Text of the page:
Even among commercial products there's a world of difference among the many contenders. Of course, the largest share of the J2EE server pie goes to BEA and IBM. There are many other worthy contenders, including offerings from Borland, HP, Iona, iPlanet, and Macromedia. Sun's J2EE-compliance program will help to sort out which companies provide fully compliant servers, but the number is large and growing.
Then, too, it's not always necessary to acquire a complete J2EE server. Perhaps your needs will be satisfied with just a servlet container. There are many offerings in that arena as well, including New Atlanta's Servlet Exec and Gefion's LiteWebServer.
Many vendors offer trial versions, and some offer unlimited development versions (or versions allowing only a small number of users). It's easy enough to try out a variety of servers to determine which suit your needs. Also, look to resources like Sun's Solutions Marketplace (http://industry.java.sun.com/solutions) and JDJ's Buyer's Guide (www.sys-con.com/java/wbg/index.cfm) for more insights.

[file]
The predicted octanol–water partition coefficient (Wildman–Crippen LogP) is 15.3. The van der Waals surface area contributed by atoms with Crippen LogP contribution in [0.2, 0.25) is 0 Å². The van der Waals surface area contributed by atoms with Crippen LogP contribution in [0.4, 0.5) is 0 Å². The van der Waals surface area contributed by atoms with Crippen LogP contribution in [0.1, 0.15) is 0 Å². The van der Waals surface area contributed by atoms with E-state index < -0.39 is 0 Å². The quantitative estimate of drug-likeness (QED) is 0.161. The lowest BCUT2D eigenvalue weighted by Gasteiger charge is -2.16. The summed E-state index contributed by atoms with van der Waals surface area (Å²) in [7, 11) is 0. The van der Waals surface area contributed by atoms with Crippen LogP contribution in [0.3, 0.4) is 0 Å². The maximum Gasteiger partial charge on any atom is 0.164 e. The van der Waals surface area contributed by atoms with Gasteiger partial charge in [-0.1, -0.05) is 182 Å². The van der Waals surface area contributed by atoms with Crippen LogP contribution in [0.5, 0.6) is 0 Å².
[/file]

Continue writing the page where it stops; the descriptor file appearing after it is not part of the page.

What's It All Mean?
Is all this variety and contention over different approaches a bad thing? Not really, it's just different if you've only recently come into the J2EE arena. Is it hopeless? No, there are many resources available to help you learn about the many approaches, including articles, books, Web site information portals, classes, and mailing lists. The challenge is to digest it all, keep an open mind, be open to debate, and don't give any one argument too much weight. Favor those that do a good job of offering a balance of approaches, and compare and contrast them.
If anything, these numerous possibilities are another facet of the Java platform in general. It's a rich and flexible language, a platform with much to offer, and it satisfies an incredibly wide audience. And that audience is expanding all the time.